“Being a fulltime artist, sometimes I have too many ideas and I kind of want to paint a million different things all at once, so that narrows it down quite a bit and gives you more of a perspective to narrow down what you’re thinking,” he said.

Provost is red-green colour blind, but has managed to turn that into a strength rather than a deterrent to his art.

“I think I just see colour in a different way than other people see colour. I see, kind of, how the colour is made versus what the overall colour is,” he said, acknowledging he has trouble with certain blues, purples, yellows and greens.

“Sometimes I mix things up, but when I’m mixing it myself, I find it a lot better…I can start from the bases. I can start from just red, blue and yellow and work from there, rather than try to decipher what one specific colour is. That’s why I like working with abstract a lot too because it allows me to go outside of reality a little bit and, kind of, just imagine a new reality.”

Provost took his first shot as a professional artist when he was about 28 years old.

“For a few years I tried to squeak out a little living in Ontario doing the same thing, applying to different contests and shows and going to festivals and doing that art thing,” he said, adding he then spent about a decade building houses before taking another crack at his passion.

“I’d always loved it. This is what I want to be doing, so I just took another leap.”

He added he and Agnes moved to Vancouver Island from Ontario about six months prior to the COVID-19 pandemic.

“We just packed up everything and drove out,” he said, adding Nanaimo offers a central connection to the Island’s many artistic opportunities.

“There’s lots of opportunity here and art is something that’s coming back into appreciation…It’s definitely become more accepted and now we just have to get the general population onboard with supporting it more and more,” he said.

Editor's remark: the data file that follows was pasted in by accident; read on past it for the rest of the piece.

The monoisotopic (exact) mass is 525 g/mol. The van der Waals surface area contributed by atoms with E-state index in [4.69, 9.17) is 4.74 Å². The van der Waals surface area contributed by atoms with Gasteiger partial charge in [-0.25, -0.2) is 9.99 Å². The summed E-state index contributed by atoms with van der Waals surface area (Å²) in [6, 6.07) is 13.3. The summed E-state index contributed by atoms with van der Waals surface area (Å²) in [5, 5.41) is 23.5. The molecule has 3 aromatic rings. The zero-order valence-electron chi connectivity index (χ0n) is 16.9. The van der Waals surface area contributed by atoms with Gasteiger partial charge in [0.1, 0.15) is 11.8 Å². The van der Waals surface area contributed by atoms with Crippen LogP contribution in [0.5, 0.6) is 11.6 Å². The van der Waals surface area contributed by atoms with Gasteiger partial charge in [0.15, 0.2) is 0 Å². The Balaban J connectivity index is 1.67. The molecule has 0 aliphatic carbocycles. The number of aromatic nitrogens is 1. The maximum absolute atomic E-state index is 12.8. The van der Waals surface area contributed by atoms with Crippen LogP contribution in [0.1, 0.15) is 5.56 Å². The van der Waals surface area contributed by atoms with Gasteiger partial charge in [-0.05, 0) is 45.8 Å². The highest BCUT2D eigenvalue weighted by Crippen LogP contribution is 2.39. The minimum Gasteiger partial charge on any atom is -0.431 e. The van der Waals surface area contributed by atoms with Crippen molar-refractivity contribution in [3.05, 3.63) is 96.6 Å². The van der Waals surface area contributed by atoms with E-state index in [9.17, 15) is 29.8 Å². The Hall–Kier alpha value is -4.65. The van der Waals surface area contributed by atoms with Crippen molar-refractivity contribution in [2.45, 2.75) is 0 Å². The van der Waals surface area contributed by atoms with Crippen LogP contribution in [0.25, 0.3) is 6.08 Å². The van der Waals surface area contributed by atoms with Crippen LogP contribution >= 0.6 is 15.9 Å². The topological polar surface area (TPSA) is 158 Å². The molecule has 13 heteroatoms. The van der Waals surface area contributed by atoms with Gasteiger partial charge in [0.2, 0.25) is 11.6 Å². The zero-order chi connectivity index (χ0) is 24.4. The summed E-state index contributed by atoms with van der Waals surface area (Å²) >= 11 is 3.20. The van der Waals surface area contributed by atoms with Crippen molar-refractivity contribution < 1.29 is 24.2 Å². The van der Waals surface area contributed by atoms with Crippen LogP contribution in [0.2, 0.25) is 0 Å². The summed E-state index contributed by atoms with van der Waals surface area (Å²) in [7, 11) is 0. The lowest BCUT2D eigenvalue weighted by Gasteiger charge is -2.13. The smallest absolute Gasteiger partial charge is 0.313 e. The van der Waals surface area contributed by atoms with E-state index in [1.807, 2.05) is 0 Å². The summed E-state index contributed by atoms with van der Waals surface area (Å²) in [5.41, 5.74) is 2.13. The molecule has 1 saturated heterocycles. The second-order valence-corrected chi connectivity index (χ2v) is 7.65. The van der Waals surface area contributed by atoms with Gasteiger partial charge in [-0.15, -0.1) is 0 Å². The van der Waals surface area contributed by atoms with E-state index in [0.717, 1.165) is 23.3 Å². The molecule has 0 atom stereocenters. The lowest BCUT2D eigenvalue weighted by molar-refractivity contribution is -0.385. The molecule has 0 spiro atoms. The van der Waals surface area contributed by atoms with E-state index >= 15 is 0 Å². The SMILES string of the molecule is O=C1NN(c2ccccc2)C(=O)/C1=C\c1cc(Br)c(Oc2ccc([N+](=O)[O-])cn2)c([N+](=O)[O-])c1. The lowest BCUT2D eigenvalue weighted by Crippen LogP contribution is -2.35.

“It kind of got taken out of schools a bit and I want it to be a profession. I want people to be able to do this as a job, so that’s kind of why I’m just sticking it out.”

He is stoked on how many local, national and international eyes will gaze upon his work during the festival, which attracts a large number of tourists to the region.

“It’s huge,” he said. “We really appreciate it…We couldn’t be happier about it.”

He said he and Agnes will experience the festival for the first time this year, though they have enjoyed visiting the region before.

“We just fell in love with the whole area. It’s just beautiful,” he said.

“The landscapes are great. I’d like to spend more time there. It’s one of my favourite places to go.”

The Pacific Rim Whale Festival was launched as a non-profit society more than 35 years ago as an effort from concerned citizens to raise awareness of the West Coast’s ecosystem as well as the endangered grey whale population.

“The festival, much like the Grey Whale population, has grown throughout the years and now celebrates the yearly migration of roughly 14,500+ Grey Whales as they pass by our shorelines on their way from Mexico to their summer feeding grounds in Alaska,” the announcement reads. “The festival features a variety of fun and educational events for the whole family including in-person and online events.”

Anyone looking for more information about the festival is encouraged to visit and those interested in learning more about Provost and his art can visit

Don’t miss out on reading the latest local, provincial and national news. Join our community and receive daily news alerts & breaking news, right to your inbox.

READ MORE: Behest of the West: Get yourself a button and go

READ MORE: VIDEO: Pacific Rim Whale Festival kicks off with parade in Tofino

READ MORE: Tofino gallery hosts West Coast Visions exhibit

Andrew Bailey

About the Author: Andrew Bailey

I arrived at the Westerly News as a reporter and photographer in January 2012.
Read more